7 Common Mistakes With Influencer Outreach

Ellie Coverdale

Ellie Coverdale is a technical writer and project manager at OX Essays and Australian Reviewer. She has been involved in huge tech research projects, which she has taken may valuable learning experiences, and she also teaches writing at UK Services Reviews.

The day of social media and online marketing has reached its peak: a constant connection has changed not only our interactions and communication, but also our consumption habits and the way we approach our day to day. 

Influencers have become one of the leading forms of marketing and representation for numerous brands. They have some of the best exposure and choosing them to represent your brand can be a very smart marketing strategy. The idea is simple enough but there are things to keep in mind when looking to partner with influencers in order to ensure a successful campaign.

Reaching out to the Wrong Audience

Understanding your demographic seems like an obvious thing to know when starting a marketing campaign. However, understanding an influencer’s demographic and how it aligns with your own is often looked over. 

Though influencers with the largest amount of followers may seem like a safe bet, since they reach more people, it’s often better to partner with someone who has a more specific audience in order to make sure the campaign is relevant to them. Appealing to the masses may often result in an indifferent audience who will not actively seek out your brand. 

Influencers with a smaller audience are also more engaged with their followers and have built a stronger relationship with them. Therefore, the audience will be more likely to trust their recommendations and have a positive response to your campaign. 

Reaching out through the Wrong Platform

Though social media is an obvious way to make contact with influencers, it is also their main source of communication, which may result in your pitch getting lost in their inflow of messages. This is not to say that making contact on social media is a bad idea. Influencers build their brand by constantly interacting with their fans. Sending them a DM or a tweet is a good way to make some initial contact and leave a first impression.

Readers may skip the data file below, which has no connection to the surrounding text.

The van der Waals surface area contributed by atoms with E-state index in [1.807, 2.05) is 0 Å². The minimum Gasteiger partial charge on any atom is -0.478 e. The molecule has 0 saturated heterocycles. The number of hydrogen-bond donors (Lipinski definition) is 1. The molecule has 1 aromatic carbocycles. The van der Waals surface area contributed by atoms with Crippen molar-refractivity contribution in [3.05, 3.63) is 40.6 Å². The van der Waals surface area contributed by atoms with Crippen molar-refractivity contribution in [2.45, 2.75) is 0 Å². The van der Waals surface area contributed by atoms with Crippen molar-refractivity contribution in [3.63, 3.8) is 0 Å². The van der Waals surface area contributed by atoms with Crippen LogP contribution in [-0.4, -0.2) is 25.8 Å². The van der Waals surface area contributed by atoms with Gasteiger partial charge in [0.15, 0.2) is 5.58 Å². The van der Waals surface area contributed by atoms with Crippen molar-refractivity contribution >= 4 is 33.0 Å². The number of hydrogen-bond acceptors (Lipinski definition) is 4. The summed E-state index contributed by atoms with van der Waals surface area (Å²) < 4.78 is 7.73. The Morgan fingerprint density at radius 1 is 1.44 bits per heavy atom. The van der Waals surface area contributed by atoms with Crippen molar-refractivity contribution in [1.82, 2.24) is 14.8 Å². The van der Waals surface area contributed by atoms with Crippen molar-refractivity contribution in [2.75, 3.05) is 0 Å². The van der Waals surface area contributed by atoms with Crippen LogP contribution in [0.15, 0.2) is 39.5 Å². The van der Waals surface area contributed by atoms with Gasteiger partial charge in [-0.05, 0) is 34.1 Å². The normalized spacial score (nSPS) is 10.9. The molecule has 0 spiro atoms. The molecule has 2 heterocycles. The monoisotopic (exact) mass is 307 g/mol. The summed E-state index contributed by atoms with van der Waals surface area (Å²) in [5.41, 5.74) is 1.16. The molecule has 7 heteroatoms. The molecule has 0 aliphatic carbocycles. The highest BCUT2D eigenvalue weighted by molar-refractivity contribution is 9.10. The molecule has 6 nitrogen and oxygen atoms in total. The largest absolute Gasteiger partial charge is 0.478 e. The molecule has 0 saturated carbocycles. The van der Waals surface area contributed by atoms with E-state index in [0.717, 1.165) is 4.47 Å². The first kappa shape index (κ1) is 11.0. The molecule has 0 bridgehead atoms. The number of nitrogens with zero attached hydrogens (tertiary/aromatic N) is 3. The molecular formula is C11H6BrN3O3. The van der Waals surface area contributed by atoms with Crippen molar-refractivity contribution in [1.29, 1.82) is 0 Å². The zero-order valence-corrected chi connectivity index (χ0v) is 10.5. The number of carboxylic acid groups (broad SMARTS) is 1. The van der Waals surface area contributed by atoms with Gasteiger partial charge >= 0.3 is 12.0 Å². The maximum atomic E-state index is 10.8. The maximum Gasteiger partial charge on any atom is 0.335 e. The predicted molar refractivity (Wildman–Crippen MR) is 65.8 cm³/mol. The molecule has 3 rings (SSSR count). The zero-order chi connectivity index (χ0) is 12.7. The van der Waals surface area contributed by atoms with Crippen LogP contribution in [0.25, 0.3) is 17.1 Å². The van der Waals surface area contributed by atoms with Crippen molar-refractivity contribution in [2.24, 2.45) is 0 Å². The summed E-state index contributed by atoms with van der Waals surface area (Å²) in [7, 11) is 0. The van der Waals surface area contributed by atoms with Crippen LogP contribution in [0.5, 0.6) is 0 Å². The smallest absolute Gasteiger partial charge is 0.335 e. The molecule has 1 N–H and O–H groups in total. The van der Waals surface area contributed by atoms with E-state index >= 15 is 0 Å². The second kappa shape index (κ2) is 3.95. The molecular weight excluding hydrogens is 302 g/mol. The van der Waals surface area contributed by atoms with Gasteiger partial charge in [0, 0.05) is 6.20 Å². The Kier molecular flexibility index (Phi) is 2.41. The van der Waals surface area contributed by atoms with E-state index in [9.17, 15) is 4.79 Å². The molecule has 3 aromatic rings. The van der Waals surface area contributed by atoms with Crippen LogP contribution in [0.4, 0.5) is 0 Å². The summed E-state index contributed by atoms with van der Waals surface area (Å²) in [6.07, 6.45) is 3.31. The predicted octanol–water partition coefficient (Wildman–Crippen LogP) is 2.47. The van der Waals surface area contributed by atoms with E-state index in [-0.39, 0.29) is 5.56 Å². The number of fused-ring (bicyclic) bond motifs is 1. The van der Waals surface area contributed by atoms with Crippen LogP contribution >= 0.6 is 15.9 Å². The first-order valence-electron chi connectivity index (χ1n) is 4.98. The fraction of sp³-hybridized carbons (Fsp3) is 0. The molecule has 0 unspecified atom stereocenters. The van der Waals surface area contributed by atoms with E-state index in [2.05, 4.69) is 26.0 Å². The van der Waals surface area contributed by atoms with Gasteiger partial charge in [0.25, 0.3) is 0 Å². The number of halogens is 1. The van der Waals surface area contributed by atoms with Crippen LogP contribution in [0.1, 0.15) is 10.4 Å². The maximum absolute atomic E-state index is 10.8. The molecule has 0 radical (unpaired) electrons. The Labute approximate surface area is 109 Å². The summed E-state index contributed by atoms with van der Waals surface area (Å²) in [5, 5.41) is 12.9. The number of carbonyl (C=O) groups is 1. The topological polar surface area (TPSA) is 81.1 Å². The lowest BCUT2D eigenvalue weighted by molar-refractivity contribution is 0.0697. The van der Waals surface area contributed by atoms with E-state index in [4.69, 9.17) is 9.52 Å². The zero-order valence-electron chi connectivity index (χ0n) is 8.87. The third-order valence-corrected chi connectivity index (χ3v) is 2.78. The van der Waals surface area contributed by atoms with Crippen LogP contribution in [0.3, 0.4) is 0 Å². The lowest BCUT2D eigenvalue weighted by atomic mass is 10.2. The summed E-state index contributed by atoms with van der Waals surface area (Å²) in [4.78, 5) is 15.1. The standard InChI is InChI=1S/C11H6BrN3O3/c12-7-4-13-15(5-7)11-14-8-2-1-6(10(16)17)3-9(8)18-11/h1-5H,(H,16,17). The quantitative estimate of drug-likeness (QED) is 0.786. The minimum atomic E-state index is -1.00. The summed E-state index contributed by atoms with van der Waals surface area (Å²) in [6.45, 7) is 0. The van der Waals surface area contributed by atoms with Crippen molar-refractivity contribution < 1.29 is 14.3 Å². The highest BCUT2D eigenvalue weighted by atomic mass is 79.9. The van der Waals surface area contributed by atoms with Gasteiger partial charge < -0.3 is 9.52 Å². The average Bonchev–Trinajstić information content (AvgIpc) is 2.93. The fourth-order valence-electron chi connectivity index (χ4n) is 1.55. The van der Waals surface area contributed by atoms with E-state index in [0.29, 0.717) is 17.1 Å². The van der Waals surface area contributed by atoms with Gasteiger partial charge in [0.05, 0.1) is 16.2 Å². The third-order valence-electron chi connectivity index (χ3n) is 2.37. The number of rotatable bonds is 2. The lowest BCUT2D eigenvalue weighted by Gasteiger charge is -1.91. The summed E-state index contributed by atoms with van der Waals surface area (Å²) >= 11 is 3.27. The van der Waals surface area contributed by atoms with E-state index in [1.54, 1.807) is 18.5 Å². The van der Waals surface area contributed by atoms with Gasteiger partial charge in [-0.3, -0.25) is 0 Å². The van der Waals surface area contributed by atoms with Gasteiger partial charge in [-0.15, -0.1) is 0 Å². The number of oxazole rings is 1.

However, since a pitch requires more attention, it’s often better to reach out through their business e-mail address. «This way you can elaborate on your product and make sure no detail is lost. Influencers generally include their business contacts in their biography or descriptions on whatever platform they use and will be more likely to respond to you on these channels,» says Lee Chavez, a communication manager at Studydemic and Eliteassignmenthelp

A Boring Pitch

Influencers are bombarded with marketing pitches so they are able to scope out who has actually researched their brand and audience. Sending out the same pitch to many people will most likely result in a lack of response. Using vague and generic terms that could be applied to a number of people shows a lack of initiative and of interest. If you are truly interested in working with someone, take the time to customize your pitch and explain why they would be a good fit for your brand. 

Not Getting to the Point

Customizing your pitch is important but rambling on too long will lose their interest. Though it’s important to make clear that you are familiar with their brand image, there is no need to prove that by listing everything you know about them and how it relates to your interests. Keeping the pitch quick and to the point will peek their interest and certainly give you a wider chance of them replying to ask for details. 

Asking instead of Offering

When approaching a potential partner, phrasing can make the difference in the way they will interpret your inquiry. Asking them to help you promote your brand will seem like you are asking them for a favour and make you out to seem like a charity case. 

Instead, offer them the chance to promote your brand. «This entails more of an opportunity and the influencer will be more likely to work with you if they believe they are also growing their own brand in the process. Making it clear that this opportunity will also help them in their business will motivate them to partake in this partnership,» explains Susan Anderson, a marketer at Revieweal and Essayroo. 

Letting Them Forget You

Once you’ve sent your pitch e-mail, it can seem like you’ve done all you can do. However, it’s equally important to follow up on that e-mail so you stay fresh on their mind. Following up makes sure they don’t forget about you while showing initiative and determination. 

While it’s not a good idea to pester them or annoy them by sending a continuous stream of communication, a short follow up a few days after the pitch is a great way to show you’re still expecting a response and are serious about working together. 

Getting Emotionally Invested

Accepting rejection is crucial to maintaining a professional image. Lashing out at influencers who reject your pitch will tarnish your brand and discourage others from working with you. Sometimes things simply don’t align and just because a partnership was not possible at this time doesn’t mean one wouldn’t work out in the future. Keeping a professional and respectful relationship with potential partners is incredibly important to build a successful network while making your brand seem more approachable. 


Influencers can be a surefire way to boost a marketing campaign. Keeping these tips in mind will help you stand out from the lot and certainly help your pitch get noticed. Avoiding these small mistakes will save you money and time while delivering long term results. 

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